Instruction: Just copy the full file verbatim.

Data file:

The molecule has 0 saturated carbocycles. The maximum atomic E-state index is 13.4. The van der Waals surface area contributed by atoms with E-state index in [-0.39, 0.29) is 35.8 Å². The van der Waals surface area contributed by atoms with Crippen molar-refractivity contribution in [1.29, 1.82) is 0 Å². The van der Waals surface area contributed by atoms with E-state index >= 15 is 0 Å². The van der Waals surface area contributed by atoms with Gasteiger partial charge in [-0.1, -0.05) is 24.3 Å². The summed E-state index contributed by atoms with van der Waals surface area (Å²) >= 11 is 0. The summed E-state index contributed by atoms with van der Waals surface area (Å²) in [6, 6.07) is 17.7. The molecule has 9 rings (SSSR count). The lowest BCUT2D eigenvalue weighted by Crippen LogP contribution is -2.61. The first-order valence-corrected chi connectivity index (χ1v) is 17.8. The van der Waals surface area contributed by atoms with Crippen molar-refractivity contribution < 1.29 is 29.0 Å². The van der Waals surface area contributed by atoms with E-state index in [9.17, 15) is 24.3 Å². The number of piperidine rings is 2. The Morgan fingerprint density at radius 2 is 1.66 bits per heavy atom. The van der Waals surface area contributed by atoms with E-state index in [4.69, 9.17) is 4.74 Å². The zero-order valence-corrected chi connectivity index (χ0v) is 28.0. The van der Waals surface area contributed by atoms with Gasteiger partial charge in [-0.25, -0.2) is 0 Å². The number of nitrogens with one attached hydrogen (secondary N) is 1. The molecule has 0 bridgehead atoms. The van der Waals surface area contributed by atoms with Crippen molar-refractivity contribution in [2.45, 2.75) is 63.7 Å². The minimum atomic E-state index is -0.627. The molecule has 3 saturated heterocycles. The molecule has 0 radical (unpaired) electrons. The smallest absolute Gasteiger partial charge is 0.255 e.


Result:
The molecule has 0 saturated carbocycles. The maximum atomic E-state index is 13.4. The van der Waals surface area contributed by atoms with E-state index in [-0.39, 0.29) is 35.8 Å². The van der Waals surface area contributed by atoms with Crippen molar-refractivity contribution in [1.29, 1.82) is 0 Å². The van der Waals surface area contributed by atoms with E-state index >= 15 is 0 Å². The van der Waals surface area contributed by atoms with Gasteiger partial charge in [-0.1, -0.05) is 24.3 Å². The summed E-state index contributed by atoms with van der Waals surface area (Å²) >= 11 is 0. The summed E-state index contributed by atoms with van der Waals surface area (Å²) in [6, 6.07) is 17.7. The molecule has 9 rings (SSSR count). The lowest BCUT2D eigenvalue weighted by Crippen LogP contribution is -2.61. The first-order valence-corrected chi connectivity index (χ1v) is 17.8. The van der Waals surface area contributed by atoms with Crippen molar-refractivity contribution < 1.29 is 29.0 Å². The van der Waals surface area contributed by atoms with E-state index in [9.17, 15) is 24.3 Å². The number of piperidine rings is 2. The Morgan fingerprint density at radius 2 is 1.66 bits per heavy atom. The van der Waals surface area contributed by atoms with E-state index in [4.69, 9.17) is 4.74 Å². The zero-order valence-corrected chi connectivity index (χ0v) is 28.0. The van der Waals surface area contributed by atoms with Gasteiger partial charge in [-0.25, -0.2) is 0 Å². The number of nitrogens with one attached hydrogen (secondary N) is 1. The molecule has 0 bridgehead atoms. The van der Waals surface area contributed by atoms with Crippen molar-refractivity contribution in [2.45, 2.75) is 63.7 Å². The minimum atomic E-state index is -0.627. The molecule has 3 saturated heterocycles. The molecule has 0 radical (unpaired) electrons. The smallest absolute Gasteiger partial charge is 0.255 e.